They span 30 years of his steady output, from the middle 1920s to the middle 1950s, enabling us to root out at least a partially satisfactory answer to a question that seems to be on so many lips: Whatever happened to Braque after Cubism had had its moment in the sun?…

There is no one else in the gallery during my visit barring the director, who is leaning too deeply into his reading matter even, it seems, to notice that another human being is currently sharing this basement gallery space with him.

Is it not a little odd that the first significant show by Braque in London for decades should be so lightly attended at 1:30 p.m. on a Saturday afternoon, in such a well-placed West End Gallery as this one, at the top of Duke Street St James, London’s oldest dealing street?

The fact is that Braque’s afterlife has been rather neglected. Henri Laurens inherited the estate, but has enough really been done to keep him in the public eye? And if not, why not? The fact is that his reputation has not been nurtured, massaged, and noised abroad — not when compared, for example, with the afterlife of Picasso. Was Picasso lucky? He had luck and skillful management, you could say. He was certainly a tremendous self-publicist in a way that Braque was not. Think of the Catalogues Raisonnés that he created with Christian Zervos, for example, and how early all that started. The first volume was published in 1932. Picasso knew what it was to be looked at. He also had the advantage of being perpetually, eye-catchingly restless. What transformations he underwent! And the Picasso story has been so effectively told and retold under the careful custodianship of the Picasso Foundation…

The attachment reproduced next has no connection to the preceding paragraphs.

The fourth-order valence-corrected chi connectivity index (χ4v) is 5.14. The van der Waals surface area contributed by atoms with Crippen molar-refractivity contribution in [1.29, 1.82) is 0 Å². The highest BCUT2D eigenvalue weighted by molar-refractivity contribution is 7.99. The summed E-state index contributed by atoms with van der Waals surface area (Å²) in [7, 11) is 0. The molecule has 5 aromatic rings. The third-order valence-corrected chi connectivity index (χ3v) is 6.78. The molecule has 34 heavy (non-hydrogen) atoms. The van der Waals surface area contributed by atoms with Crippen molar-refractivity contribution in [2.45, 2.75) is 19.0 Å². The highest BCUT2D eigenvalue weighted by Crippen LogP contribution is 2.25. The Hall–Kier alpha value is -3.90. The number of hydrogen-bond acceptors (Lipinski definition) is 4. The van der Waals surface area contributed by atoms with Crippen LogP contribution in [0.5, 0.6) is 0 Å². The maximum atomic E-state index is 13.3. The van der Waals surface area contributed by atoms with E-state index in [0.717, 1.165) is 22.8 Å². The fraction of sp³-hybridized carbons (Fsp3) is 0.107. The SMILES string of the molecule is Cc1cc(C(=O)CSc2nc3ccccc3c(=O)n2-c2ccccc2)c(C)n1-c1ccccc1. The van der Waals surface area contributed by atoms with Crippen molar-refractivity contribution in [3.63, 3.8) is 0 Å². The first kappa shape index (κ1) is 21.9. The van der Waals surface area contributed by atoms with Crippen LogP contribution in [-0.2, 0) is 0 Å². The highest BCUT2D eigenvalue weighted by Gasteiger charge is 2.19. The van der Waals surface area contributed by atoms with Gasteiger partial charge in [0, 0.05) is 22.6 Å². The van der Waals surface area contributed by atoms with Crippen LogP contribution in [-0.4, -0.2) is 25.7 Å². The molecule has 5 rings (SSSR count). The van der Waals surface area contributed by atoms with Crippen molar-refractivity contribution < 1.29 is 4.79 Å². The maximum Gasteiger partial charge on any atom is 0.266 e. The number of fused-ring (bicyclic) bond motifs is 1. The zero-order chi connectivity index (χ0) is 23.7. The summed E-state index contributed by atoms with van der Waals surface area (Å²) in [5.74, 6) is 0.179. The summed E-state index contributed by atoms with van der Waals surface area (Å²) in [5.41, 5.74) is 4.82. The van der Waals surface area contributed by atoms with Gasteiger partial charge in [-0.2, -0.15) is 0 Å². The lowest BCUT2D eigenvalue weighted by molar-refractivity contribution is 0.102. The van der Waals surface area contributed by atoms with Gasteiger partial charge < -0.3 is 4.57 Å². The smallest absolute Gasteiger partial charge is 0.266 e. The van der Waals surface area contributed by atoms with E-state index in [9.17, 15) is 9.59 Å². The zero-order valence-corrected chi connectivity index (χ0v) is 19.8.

Braque looks and feels like a quietist by comparison, a swimmer against the currents. He did not have that lubricious Catalan stare. He did not rise up in indignation against any eye-catching war. He merely got on with it, year after year, making still life paintings of such restraint and subtlety, and much else too. None of the paintings on these walls shouts at us. They speak of self-containment, of a quietly impassioned, ongoing dedication to the task at hand. If anything, they seem to live and breathe, and even be in defiance of any easy notion of modernity…